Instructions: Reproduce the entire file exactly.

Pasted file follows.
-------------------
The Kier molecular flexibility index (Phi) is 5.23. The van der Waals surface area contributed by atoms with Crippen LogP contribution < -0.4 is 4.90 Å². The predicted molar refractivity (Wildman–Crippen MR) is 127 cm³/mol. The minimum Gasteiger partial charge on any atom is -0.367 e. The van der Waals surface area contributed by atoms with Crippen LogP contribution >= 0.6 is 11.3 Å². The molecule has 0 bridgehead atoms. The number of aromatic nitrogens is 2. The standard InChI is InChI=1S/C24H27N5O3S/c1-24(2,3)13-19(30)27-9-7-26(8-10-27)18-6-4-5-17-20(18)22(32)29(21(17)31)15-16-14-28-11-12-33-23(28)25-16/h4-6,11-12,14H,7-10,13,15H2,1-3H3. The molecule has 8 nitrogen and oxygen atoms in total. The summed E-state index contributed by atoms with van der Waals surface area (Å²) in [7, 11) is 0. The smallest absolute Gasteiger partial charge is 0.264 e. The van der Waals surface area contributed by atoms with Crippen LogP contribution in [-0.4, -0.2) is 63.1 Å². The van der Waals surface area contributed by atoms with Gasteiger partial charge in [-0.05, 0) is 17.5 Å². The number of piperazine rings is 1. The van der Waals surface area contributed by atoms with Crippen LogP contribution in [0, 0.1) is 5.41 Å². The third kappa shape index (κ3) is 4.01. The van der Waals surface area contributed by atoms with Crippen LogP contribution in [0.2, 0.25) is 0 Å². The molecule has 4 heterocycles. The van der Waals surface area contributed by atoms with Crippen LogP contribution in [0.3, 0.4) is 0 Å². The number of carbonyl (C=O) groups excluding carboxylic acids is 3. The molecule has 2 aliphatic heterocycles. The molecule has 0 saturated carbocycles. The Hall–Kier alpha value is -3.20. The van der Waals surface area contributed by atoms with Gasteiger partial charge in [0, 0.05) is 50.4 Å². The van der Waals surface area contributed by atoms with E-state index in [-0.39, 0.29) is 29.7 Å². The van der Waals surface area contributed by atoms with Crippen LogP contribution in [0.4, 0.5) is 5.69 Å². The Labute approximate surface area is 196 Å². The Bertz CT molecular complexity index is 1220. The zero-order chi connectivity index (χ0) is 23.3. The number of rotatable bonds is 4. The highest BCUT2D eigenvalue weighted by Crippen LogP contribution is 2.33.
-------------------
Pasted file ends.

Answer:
The Kier molecular flexibility index (Phi) is 5.23. The van der Waals surface area contributed by atoms with Crippen LogP contribution < -0.4 is 4.90 Å². The predicted molar refractivity (Wildman–Crippen MR) is 127 cm³/mol. The minimum Gasteiger partial charge on any atom is -0.367 e. The van der Waals surface area contributed by atoms with Crippen LogP contribution >= 0.6 is 11.3 Å². The molecule has 0 bridgehead atoms. The number of aromatic nitrogens is 2. The standard InChI is InChI=1S/C24H27N5O3S/c1-24(2,3)13-19(30)27-9-7-26(8-10-27)18-6-4-5-17-20(18)22(32)29(21(17)31)15-16-14-28-11-12-33-23(28)25-16/h4-6,11-12,14H,7-10,13,15H2,1-3H3. The molecule has 8 nitrogen and oxygen atoms in total. The summed E-state index contributed by atoms with van der Waals surface area (Å²) in [7, 11) is 0. The smallest absolute Gasteiger partial charge is 0.264 e. The van der Waals surface area contributed by atoms with Crippen LogP contribution in [-0.4, -0.2) is 63.1 Å². The van der Waals surface area contributed by atoms with Gasteiger partial charge in [-0.05, 0) is 17.5 Å². The number of piperazine rings is 1. The van der Waals surface area contributed by atoms with Crippen LogP contribution in [0, 0.1) is 5.41 Å². The third kappa shape index (κ3) is 4.01. The van der Waals surface area contributed by atoms with Crippen LogP contribution in [0.2, 0.25) is 0 Å². The molecule has 4 heterocycles. The van der Waals surface area contributed by atoms with Crippen LogP contribution in [0.3, 0.4) is 0 Å². The number of carbonyl (C=O) groups excluding carboxylic acids is 3. The molecule has 2 aliphatic heterocycles. The molecule has 0 saturated carbocycles. The Hall–Kier alpha value is -3.20. The van der Waals surface area contributed by atoms with Gasteiger partial charge in [0, 0.05) is 50.4 Å². The van der Waals surface area contributed by atoms with E-state index in [-0.39, 0.29) is 29.7 Å². The van der Waals surface area contributed by atoms with Crippen LogP contribution in [0.4, 0.5) is 5.69 Å². The Labute approximate surface area is 196 Å². The Bertz CT molecular complexity index is 1220. The zero-order chi connectivity index (χ0) is 23.3. The number of rotatable bonds is 4. The highest BCUT2D eigenvalue weighted by Crippen LogP contribution is 2.33.